I hope that this video helps you see beyond the divides, domains and restraints. I hope it challenges your thoughts or helps strengthen your opinions. Simply put, I’d hope you take away that your voice matters, you have a place here and that you belong.
Ralph Silva comments:
“The way he started his video-based as (a desktop documentary style), I thought was just absolutely fantastic, but he also incorporated a whole story in it, and he incorporated the idea of images, with a picture of a woman that he went out and plastered around Toronto. He went out into the parks and under the bridges and had that conversation style…It was very good, fantastic work. I have no doubt he’s going to be an extraordinary filmmaker because he is so passionate about it.”
My name is Thomas, I’m 25 years old and I’m French-Argentinian. Before enrolling in the BCA program, I was working as a Motion Designer in France. I decided to move to Canada to become a director and I found that this program had the insights I needed to develop my career further. In the future, I would like to direct music videos and features, where I could mix live-action footage with my knowledge in Graphic Design and Animation.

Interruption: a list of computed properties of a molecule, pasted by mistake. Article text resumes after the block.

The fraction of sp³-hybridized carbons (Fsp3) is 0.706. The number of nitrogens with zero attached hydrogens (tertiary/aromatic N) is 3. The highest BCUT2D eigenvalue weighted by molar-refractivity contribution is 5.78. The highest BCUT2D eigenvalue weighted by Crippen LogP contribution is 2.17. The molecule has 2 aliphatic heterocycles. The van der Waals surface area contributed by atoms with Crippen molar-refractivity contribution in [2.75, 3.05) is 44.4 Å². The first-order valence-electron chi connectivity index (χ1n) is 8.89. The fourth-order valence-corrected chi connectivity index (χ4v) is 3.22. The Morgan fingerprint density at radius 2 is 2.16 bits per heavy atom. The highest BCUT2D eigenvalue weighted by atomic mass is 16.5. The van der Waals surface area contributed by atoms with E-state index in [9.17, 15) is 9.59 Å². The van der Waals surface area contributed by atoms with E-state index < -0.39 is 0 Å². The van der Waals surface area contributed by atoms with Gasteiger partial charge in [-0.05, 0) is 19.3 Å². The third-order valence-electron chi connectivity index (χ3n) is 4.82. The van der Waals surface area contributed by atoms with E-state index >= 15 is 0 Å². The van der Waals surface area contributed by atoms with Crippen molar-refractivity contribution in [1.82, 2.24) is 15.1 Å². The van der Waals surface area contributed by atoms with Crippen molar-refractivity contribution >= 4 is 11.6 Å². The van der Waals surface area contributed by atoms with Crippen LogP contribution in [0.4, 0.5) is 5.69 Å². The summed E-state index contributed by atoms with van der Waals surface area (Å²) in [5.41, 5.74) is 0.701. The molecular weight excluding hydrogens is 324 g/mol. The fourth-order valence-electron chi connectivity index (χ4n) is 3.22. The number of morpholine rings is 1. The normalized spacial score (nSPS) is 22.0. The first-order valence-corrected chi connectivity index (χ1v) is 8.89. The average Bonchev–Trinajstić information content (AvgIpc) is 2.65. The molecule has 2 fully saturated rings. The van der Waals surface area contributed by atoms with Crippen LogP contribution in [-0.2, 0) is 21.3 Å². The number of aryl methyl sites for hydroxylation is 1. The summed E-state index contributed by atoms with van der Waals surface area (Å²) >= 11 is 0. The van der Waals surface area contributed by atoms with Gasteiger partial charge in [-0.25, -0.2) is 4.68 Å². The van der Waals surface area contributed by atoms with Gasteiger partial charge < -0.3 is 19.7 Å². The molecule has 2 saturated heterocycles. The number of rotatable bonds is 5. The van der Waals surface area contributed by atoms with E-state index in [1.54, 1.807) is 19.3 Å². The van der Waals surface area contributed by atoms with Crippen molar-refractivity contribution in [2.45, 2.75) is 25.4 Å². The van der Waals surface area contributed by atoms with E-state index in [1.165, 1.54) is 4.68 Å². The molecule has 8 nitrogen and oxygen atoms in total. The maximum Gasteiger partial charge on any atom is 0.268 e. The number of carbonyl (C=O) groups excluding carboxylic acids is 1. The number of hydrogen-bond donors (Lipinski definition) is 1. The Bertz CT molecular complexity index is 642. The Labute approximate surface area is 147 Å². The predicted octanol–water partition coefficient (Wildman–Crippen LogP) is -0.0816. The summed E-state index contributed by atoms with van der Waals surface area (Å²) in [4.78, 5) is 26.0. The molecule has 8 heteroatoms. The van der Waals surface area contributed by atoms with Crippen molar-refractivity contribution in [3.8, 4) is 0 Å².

About Thomas’ Colombia film:
My video, Colombia, was part of an assignment we had to do for Ralph Silva’s class, Creative Arts in Cultural Context, where we had to learn about and represent a culture with artistic creation. My partner is Colombian, so for the past year, I’ve been discovering her culture. This video was a way to celebrate her and her culture, as well as getting to know her better and where she is from. I decided to do a mix of real footage and graphics. I created patterns and colour palettes, inspired by the colourful landscape of Colombia. I then wanted to make those patterns come alive with movement, so I rotoscoped footage of Colombian dancers.
My goal with this project is to celebrate Colombia as the colourful and joyful place it is. A place that is represented by the warmth of its people. I made this video to show the love I have for my partner and her culture.
Ralph Silva’s comments:
“His use of sound is something we never talked about in class – we never got to the point where we discussed the power of culture and elements of sound. The piece was perfect and it must have taken him forever to do. Rotoscoping is an incredibly complex thing to do and he mastered it – from the colour schemes to the movements he selected, to everything being perfectly in synch…it was really top-notch work.”